Natural gas prices have been in free fall since reaching a four-year high of $6.15 in February 2014. Prices possibly bottomed this past April at $2.49, but as of early September we were still around $2.70 with no momentum toward a recovery in site.
We’re near record levels of natural gas supplies and U.S. production in 2015 is higher than ever despite lower prices. The EIA forecasts a 5.4% increase in 2015 versus 2014. In addition, continued exploration finds like the recent discovery by Eni of the “supergiant” gas field in the Mediterranean are encouraging to the long-term supply picture.
At times like these, historical precedent can be a powerful ally, but many traders don’t have the right tools to analyze this effectively. Too often they rely on past similar percentage drops. Why is this approach flawed?
The two charts below show a price increase during three months, but if you were an investor in both you probably would be considering selling scenario 1 and holding on to scenario 5. This is a simple example, but illustrates why the way a commodity is being traded affects the future actions of market participants.
So, how do we find analogs from history that more effectively capture the trajectory of the current trading pattern? EidoSearch takes a sample numerical pattern, and searches through historical data to find mathematically similar instances on a scale of about 100 billion patterns per minute.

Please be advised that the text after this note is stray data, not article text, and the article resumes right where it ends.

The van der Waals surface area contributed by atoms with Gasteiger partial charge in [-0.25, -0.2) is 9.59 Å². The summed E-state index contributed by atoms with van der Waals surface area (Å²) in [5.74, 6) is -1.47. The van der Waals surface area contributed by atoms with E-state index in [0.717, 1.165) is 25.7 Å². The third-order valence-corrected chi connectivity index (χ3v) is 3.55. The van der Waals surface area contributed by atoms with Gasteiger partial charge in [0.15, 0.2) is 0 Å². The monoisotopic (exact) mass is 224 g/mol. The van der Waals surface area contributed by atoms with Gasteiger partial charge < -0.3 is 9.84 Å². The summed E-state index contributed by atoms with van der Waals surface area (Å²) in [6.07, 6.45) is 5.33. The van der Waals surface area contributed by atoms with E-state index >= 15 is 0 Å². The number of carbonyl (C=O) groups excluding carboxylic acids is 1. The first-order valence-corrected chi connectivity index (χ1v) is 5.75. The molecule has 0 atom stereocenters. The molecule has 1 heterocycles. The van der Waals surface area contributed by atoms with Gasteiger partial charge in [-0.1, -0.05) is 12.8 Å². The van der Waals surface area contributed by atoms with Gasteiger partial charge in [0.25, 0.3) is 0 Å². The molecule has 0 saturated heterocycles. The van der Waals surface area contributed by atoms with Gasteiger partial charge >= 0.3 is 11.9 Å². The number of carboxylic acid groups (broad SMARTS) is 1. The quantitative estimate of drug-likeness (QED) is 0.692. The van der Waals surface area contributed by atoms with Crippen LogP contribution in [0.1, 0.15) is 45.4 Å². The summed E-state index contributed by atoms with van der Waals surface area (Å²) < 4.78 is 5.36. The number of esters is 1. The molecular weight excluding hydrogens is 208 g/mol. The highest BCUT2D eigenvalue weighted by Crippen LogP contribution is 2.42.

For natural gas, we took the current one-year price trend and found eight statistically similar matches looking at 30 years of history. The most similar match is from September 2005 to 2006. “History repeats,” shows the current one-year price trend (blue) and the one-year price trend from ’05-’06 (black).
Natural gas was coming off all-time highs in 2005, and a number of factors led to less demand in 2006, including lower heating demand in Q1 and Q4, an increase in on-shore production, above average storage supplies and recovery from the devastating 2005 hurricanes (Katrina and Rita). There are certainly some similarities to today with current on-shore production capacity and inventories.
The eight similar occurrences show the average return in the next year is 52.7% and seven of the eight historical instances are up at least 27.4%.
There is no historical precedent for a continued drop in natural gas prices in the coming year. Having this type of objective barometer can be a powerful ally for the investor.